The National Center on Improving Literacy and Idaho’s Department of Education have created a short, two and a half minute video to highlight the importance of playing with sounds and spoken words to develop strong listening and reading skills.
The Video States:
An important skill for learning to read is the ability to play with sounds and spoken words. One simple way to help your child develop strong listening and early reading skills is to talk with him or her about spoken sounds and words during everyday experiences.
Use daily activities as opportunity to play with sounds and spoken words with your child. Research shows that there is a connection between a child’s knowledge of sounds and success in early reading.
For additional resources and supporting materials from this video, please visit improvingliteracy.org.
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The Big Ideas at the National Center on Improving Literacy:
- Talking with your child helps your child to learn about letters and letter sounds, learn new words and ideas, practice hearing and saying words, and practice talking back and forth.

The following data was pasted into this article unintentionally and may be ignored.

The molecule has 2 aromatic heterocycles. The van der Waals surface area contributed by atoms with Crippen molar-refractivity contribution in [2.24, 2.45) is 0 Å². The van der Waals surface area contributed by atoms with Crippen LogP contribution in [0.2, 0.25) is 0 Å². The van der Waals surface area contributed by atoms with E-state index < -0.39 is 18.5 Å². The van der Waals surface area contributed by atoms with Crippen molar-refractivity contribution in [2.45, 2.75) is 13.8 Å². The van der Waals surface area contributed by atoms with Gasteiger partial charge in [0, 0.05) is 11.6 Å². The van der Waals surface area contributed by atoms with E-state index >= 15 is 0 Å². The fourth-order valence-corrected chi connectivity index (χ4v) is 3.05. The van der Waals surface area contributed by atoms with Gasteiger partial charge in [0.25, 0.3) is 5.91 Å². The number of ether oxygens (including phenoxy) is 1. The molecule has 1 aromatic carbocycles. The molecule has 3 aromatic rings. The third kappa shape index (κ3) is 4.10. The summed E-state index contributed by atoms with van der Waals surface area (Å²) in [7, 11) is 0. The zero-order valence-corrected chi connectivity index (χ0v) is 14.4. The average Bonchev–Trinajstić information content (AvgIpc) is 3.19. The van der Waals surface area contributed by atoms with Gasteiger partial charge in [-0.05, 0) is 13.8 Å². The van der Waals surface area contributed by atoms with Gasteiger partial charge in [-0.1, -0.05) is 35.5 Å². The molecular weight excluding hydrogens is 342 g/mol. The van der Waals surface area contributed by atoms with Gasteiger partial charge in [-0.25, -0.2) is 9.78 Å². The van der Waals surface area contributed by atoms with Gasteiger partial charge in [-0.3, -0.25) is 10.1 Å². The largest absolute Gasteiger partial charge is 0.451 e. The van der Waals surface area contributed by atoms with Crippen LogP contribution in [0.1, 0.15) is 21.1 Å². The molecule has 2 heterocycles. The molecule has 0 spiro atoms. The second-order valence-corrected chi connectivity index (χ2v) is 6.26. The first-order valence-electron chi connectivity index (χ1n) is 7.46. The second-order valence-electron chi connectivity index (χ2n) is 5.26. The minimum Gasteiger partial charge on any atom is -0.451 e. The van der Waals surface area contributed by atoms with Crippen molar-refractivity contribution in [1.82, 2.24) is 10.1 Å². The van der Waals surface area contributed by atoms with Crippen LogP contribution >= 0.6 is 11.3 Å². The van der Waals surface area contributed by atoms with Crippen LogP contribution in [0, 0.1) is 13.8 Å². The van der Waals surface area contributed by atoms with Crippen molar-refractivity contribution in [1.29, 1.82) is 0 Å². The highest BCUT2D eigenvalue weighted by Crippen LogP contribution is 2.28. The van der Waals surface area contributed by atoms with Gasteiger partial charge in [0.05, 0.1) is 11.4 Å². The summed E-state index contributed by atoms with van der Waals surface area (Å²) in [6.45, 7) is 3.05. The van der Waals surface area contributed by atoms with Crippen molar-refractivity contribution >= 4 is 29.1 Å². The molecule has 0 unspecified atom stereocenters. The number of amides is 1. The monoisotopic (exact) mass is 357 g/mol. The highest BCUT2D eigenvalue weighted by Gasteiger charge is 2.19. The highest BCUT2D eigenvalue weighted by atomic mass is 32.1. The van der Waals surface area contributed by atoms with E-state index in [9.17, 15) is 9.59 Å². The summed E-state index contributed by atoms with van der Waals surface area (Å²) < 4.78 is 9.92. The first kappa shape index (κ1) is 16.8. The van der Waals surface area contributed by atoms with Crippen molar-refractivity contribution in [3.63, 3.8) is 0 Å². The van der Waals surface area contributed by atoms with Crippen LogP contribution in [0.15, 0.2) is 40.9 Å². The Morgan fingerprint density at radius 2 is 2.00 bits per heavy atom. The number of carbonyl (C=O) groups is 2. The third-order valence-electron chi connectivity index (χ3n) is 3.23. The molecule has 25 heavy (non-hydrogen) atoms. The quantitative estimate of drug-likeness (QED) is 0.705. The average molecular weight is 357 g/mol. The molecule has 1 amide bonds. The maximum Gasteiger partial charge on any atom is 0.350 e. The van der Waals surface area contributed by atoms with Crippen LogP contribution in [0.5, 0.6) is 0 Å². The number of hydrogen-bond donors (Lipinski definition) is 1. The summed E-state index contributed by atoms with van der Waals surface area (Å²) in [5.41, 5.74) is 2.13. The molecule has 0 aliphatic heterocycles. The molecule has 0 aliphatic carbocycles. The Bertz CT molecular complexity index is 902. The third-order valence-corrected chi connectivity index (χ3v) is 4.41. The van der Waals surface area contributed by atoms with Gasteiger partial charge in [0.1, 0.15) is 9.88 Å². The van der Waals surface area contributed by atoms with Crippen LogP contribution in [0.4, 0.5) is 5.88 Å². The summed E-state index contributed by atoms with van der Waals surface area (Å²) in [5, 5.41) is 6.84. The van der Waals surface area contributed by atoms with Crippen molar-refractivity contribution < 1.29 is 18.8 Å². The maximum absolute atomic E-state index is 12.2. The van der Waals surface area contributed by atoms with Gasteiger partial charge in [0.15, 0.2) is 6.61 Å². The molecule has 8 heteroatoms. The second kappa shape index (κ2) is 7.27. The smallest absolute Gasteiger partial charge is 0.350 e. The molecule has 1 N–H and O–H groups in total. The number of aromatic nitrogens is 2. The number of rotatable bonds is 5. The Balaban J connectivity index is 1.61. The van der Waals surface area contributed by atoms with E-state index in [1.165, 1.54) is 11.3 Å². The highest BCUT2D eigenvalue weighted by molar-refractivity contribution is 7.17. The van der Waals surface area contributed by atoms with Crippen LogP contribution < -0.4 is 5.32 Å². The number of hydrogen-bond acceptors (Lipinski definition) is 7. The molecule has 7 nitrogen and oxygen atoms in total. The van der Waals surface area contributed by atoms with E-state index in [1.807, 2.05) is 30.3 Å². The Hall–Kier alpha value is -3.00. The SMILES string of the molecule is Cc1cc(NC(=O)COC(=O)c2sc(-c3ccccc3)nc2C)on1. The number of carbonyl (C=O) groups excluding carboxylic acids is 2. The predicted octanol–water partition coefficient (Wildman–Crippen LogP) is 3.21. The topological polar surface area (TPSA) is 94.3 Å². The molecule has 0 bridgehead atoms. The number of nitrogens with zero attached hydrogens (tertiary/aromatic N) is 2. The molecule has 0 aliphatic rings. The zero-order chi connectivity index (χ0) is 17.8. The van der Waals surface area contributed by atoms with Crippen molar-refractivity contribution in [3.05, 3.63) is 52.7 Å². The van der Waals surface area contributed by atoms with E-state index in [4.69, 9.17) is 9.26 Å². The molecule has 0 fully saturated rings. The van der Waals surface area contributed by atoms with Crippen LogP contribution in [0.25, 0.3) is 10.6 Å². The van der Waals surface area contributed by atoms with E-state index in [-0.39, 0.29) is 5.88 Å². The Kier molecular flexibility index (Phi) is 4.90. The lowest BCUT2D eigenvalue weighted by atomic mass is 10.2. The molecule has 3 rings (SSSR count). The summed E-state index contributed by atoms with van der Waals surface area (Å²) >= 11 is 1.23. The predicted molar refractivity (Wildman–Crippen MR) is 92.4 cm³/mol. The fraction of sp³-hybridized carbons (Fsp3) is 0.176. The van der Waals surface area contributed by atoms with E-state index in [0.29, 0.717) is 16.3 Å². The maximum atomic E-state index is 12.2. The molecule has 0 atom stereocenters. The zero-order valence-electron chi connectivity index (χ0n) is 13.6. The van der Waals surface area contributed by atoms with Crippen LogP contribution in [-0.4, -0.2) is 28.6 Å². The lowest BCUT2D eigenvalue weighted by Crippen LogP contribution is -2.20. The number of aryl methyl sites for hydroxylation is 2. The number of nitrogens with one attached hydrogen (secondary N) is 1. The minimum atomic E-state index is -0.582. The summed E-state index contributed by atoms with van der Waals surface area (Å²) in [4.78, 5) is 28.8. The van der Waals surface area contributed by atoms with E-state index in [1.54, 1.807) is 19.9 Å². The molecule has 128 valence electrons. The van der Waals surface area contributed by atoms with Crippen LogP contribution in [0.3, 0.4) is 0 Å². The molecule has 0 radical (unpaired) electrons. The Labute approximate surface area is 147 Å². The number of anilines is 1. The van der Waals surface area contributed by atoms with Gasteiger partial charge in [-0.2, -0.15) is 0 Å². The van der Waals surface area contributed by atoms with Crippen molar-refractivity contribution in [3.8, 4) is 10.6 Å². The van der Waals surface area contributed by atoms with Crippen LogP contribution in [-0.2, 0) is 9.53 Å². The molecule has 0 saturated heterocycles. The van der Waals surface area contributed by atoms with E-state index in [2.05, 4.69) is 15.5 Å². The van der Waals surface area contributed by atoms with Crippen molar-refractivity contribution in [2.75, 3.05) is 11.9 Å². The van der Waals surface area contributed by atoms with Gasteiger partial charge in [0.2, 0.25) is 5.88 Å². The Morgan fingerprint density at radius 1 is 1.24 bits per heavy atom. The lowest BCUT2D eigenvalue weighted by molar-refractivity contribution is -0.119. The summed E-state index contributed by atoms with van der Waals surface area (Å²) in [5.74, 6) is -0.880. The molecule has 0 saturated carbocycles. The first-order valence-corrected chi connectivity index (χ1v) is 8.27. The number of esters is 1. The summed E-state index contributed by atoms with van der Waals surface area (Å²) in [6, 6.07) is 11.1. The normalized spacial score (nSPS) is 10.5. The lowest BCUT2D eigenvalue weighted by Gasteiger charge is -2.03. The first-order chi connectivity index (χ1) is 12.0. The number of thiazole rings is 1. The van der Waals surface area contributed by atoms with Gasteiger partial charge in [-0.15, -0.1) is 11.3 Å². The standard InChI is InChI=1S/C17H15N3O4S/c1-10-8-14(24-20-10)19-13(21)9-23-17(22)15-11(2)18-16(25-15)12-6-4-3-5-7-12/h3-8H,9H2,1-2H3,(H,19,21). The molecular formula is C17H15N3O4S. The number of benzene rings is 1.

- Helping your child with speech sounds and letters helps your child hear how language works, learn that letters relate to spoken sounds, link letters to their sounds, and read words later.
- Talking about books with your child helps your child see that pictures stand for real things, learn that print tells a story, find new ways to say things, and learn new words.
- Reading with your child helps your child learn new sounds, words, and ideas, link letters to their sounds, and learn how books work.
- Asking questions when talking about or reading books helps your child think in new ways, consider new words and ideas, explain your child’s thinking, and make sense of letters, sounds, and words.